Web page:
Cast members of “Population 485” under Vinkler’s direction include Amy Ensign (“Who am I this Time (& Other Conundrums of Love),” “The Trip to Bountiful”); Maggie Kettering (“Lend Me a Tenor,” “Outside Mullingar”); James Krag (“Witness for the Prosecution,” “Bob Almighty”); Chad Luberger (“The Who and the What”); Amy Ludwigsen (“Two Story House,” “Go Back for Murder”); Mark Moede (“And Then There Were None,” “The Heart is a Lonely Hunter,” “Waiting for Tina Meyer”); and newcomers Larry “Thor” Thoreson and John Wilson.

Ensign, Luberger, Ludwigsen, Moede, Thoreson and Wilson all call Door County home and all have stage credits with various theatrical companies including Door Shakespeare, Northern Sky Theater, Rouge Theater, Third Avenue Playhouse (TAP) and Peninsula Players Theatre.

Ensign’s credits include six seasons at Door Shakespeare, “A Bed Among the Lentils” for Theatre M, “The Spitfire Grill” at Northern Sky Theater and “Steel Magnolias” and “Shirley Valentine” at TAP.

Kettering’s regional stage credits include Great Lakes Theater, House Theatre, TimeLine Theatre, Michigan Shakespeare Festival, Northlight Theatre, Irish Theatre of Chicago, Texas Shakespeare Festival, Warehouse Theatre, Virginia Shakespeare Festival, Idaho Shakespeare Festival and Delaware Theatre Company.

Krag’s Chicago credits include the Goodman Theatre, Court Theatre, Chicago Shakespeare Theater, Steppenwolf Theatre Company and more. Broadway credits include the original production of “Burn This” and “Mill Fire” at Women’s Project Theater and among his film and television credits are “While You Were Sleeping,” “Mercury Rising,” “Prison Break,” “Early Edition,” “E.R.” and a recurring role on “Missing Persons.”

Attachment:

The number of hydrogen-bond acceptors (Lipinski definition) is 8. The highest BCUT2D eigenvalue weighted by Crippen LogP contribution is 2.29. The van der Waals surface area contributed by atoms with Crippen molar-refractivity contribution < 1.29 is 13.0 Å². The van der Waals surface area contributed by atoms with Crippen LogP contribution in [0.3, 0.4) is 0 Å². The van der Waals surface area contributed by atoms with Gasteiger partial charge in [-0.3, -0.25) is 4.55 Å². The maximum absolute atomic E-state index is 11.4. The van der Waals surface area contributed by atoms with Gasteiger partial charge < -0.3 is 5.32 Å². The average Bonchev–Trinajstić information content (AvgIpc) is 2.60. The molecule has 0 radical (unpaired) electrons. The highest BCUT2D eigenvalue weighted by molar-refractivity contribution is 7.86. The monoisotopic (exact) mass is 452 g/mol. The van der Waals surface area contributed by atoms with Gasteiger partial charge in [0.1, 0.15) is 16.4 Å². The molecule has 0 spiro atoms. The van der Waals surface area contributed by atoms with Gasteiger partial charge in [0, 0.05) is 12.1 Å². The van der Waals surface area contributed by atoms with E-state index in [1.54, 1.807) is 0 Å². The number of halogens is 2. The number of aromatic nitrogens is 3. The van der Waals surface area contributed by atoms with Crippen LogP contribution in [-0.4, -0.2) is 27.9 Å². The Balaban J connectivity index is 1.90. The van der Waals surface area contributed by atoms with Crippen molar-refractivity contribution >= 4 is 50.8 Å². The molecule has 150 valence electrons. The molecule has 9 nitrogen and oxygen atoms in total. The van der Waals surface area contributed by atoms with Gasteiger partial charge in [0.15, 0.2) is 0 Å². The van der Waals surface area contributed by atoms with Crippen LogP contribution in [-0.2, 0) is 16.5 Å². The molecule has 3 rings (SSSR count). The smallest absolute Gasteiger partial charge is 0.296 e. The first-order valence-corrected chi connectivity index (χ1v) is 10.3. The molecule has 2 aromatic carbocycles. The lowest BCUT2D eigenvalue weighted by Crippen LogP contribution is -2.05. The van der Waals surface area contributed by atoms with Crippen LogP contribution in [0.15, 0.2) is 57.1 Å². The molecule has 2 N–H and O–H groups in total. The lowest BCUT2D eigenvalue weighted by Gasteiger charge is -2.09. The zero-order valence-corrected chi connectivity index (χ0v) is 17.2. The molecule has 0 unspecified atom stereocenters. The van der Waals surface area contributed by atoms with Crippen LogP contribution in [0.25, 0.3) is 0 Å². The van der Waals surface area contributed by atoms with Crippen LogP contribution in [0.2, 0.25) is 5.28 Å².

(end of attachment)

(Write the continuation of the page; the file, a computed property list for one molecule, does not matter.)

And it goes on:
Luberger credits include Northern Sky’s production of “When Butter Turns to Gold; ” “Assassins” at Isadoora Theater; “Almost Maine” at TAP; “Life on the Mississippi” and “The Bachelors” at Northern Sky Theater. Film and television credits include “The Christmas Tree,” “Ed Gein,” “Star Trek Voyager” and “Jag.”

Ludwigsen is Executive Director of Door Shakespeare and has performed with Utah Shakespearean Festival, Shaw Chicago Theatre Company, Chicago Shakespeare Theater and Door County’s American Folklore Theatre.

Moede’s recent Door County credits include the Peninsula Players’ production of “The Hollow” and “The Full Monty,” “True West” with TAP as well as performances at Door Community Auditorium, Town Hall Bakery of Jacksonport, Woodwalk Gallery and Theatre M, which he co-founded with his wife Mary White.

Thoreson is active in the peninsula’s art community performing in the Play It Forward concert series as well as serving as emcee for Door County Pickers performances at the Door Community Auditorium.

Wilson recently directed “All My Sons” for Rogue Theater; “Painting Churches and “Circle Mirror Transformation” for Isadoora Theater Company; and collaborated with Riverside Theater in Iowa City and Perseverance Theater in Juneau, Alaska.

Peninsula Players will host additional winter play readings Mondays March 6 (“Salvage,” by Joseph Zettelmaier) and April 3 (“Miss Holmes” by Christopher M. Walsh).

The Play’s the Thing is funded in part by a grant from the Wisconsin Arts Board with funds from the State of Wisconsin, as well as generous grants from the Door County Community Foundation, Door County Medical Center and Friends of Door County Libraries.

Door County Reads is in its seventh year, having grown out of the Library/Players partnership with the NEA’s The Big Read the previous three years. A full listing of events can be found at www.doorcountyreads.org.

Peninsula Players Theatre is America’s Oldest Professional Resident Summer Theatre. The Play’s the Thing is part of the Players’ continuing winter outreach programming, presenting professional play readings for the public. Learn more about Peninsula Players at www.peninsulaplayers.com.